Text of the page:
I’m going to interrupt Warren here to insert a chart of that secular bear market of 1965-1982.

    092113a

    Warren continues:

    “Then in the 1980s the situation reversed itself. And here’s what equities did in the next 17 years. The increase in equity values since 1982 beats anything you can find in history.”

    And here I’m going to interrupt Warren again to insert a chart of that secular bull market of 1982 -1999.

    092113b

    Warren continues:

    “At the low in 1982, as is so typical, investors were projecting out into the future what they had been seeing. That’s their unshakable habit: looking into the rear-view mirror instead of through the windshield. What they were observing, looking backward [the period of 1965-82], made them very discouraged about the country”

    “But after a bull market has been underway for some time, and you reach a point where everybody already in the game is making money, a crowd is attracted into the game, responding simply to the fact that it seems a mistake to be out of stocks. In effect, these people superimpose an I-can’t-miss-the-party factor on top of the fundamental factors that drive the market.”

    “However today [1999], staring fixedly back again at the road they just traveled, most investors have rosy expectations. A Paine Webber and Gallup Organization survey released in July [1999] shows that the least experienced investors–those who have invested for less than five years–expect annual returns over the next ten years of 22.6%. Even those who have invested for more than 20 years are expecting 12.9%. Now, I’d argue that we can’t come even remotely close to that 12.9% over the next 17 years.”

    “Over the next 17 years, equities will not perform anything like – anything like – they have performed over the past 17 years. . . If I had to pick a probable annual return it would be 4% after inflation, and if 4% is wrong, I believe the percentage is as likely to be less as more.”

    “Now, maybe you’d like to argue a different case. Fair enough. But give me your assumptions. If you think the American public is going to make 12% a year in stocks, I think you have to say, for example, “Well, that’s because I expect GDP to grow at 10% a year, dividends to add two percentage points to returns, and interest rates to stay at a constant level.” Or you’ve got to rearrange these key variables in some other manner. The Tinker Bell approach–clap if you believe–just won’t cut it. Beyond that, you need to remember that future returns are always affected by current valuations, and give some thought to what you’re getting for your money in the stock market right now.”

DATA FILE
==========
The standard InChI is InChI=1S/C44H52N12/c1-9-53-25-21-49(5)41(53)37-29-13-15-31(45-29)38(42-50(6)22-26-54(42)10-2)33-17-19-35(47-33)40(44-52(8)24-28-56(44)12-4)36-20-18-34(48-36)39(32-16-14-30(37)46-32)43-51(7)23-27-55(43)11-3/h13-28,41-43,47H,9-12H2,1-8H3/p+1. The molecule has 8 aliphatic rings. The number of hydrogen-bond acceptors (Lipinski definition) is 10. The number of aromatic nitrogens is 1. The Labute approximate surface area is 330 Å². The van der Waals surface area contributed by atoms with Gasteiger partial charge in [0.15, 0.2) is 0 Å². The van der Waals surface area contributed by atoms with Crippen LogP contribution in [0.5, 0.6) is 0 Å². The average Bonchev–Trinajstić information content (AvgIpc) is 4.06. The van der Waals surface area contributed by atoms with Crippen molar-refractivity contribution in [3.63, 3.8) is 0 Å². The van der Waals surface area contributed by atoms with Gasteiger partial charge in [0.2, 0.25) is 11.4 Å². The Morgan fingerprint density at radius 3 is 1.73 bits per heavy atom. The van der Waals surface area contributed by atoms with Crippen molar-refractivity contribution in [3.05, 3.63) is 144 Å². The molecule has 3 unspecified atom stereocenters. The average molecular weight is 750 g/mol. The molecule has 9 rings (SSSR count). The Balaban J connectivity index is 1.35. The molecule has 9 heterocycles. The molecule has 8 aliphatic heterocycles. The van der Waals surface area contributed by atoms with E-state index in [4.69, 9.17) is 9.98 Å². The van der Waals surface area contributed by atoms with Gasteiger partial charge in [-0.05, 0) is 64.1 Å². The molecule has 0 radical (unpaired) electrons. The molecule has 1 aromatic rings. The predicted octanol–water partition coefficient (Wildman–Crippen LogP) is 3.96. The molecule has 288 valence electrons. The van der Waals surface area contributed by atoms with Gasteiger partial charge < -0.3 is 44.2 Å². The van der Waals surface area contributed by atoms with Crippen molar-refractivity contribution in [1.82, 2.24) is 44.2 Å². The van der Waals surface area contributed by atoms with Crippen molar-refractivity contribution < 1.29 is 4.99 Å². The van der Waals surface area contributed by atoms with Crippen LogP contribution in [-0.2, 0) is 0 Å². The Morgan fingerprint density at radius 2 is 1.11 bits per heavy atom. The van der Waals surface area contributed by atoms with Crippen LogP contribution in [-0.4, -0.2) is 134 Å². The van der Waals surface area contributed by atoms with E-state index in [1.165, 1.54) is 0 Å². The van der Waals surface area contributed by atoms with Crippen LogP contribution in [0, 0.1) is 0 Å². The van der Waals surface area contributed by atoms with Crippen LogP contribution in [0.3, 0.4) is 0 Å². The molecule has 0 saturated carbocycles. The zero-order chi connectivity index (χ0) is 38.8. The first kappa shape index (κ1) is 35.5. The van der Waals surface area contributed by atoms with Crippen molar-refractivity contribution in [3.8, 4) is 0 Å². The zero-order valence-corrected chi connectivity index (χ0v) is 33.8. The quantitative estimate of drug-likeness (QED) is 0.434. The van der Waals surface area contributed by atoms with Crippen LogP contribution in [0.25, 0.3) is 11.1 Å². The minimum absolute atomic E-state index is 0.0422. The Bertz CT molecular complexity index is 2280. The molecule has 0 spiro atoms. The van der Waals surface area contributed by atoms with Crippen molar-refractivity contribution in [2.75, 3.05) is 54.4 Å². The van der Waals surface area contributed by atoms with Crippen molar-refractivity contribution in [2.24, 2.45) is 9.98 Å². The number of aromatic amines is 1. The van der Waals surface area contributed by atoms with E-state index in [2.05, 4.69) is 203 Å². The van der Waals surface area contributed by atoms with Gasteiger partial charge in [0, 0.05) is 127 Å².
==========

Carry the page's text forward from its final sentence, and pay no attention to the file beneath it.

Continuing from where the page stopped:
His forecast for the next 17 years has been on the money so far.

    092113c

    The question now is whether, by raising Berkshire’s cash hoard to $49 billion again, and saying it’s because stocks aren’t cheap anymore and he just can’t find anything to buy, he is saying he believes we’re near the next cyclical top that will keep his predicted 17-year secular bear market running?

    By the way, Buffett also apparently raised Berkshire Hathaway’s cash level prior to the market top in 2007, based on this comment by Thomas Priore, CEO of ICP Asset Management in November 2008, “The winners from Lehman’s bankruptcy and AIG’s government bailout will be investors such as billionaire Warren Buffett, who can buy without borrowing. . . . . Buffett’s Omaha, Nebraska-based Berkshire Hathaway, has been involved in eight acquisitions since October, including yesterday’s $4.7 billion purchase of Constellation Energy Group Inc. in Baltimore. That compares with six in the previous 12 months, when Berkshire’s largest acquisition cost only $350 million. The deals were possible because the company still had cash on hand totaling $31.2 billion at the end of June.”

    Subscribers to Street Smart Report:

    In addition to the charts and recommendations in your secure area of this blog, see Wednesday evening’s Mid-Week Markets update (after the Fed’s ‘no taper’ decision) in your secure area of the Street Smart Report website.

    Images: Flickr (licence attribution)

    About The Author – Sy Harding, Street Smart Report

    Sy Harding publishes the financial website Street Smart Report Online and a free daily Internet blog at Sy’s Free Blog. In 1999 he authored Riding The Bear – How To Prosper In the Coming Bear Market. His latest book is Beat the Market the Easy Way! – Proven Seasonal Strategies Double Market’s Performance!

    It includes our research and analysis on the economy and markets, and provides charts and buy and sell signals on the major market indexes, sectors, bonds, gold, individual stocks and etf’s, including short-sales and ‘inverse’ etf’s.

    It provides two model portfolios as guides. One is based on ourSeasonal Timing Strategy, one on our Market-Timing Strategy.

    In depth updates are provided every Wednesday, with interim ‘hotline’ updates every time we make a trade. An 8-page traditional newsletter Street Smart Report is provided on the website every 3 weeks, in pdf format for viewing or printing out.

    There is the Street Smart School of online technical analysis ‘seminars’,commentaries to keep you ‘street smart’ about Wall Street, and much more.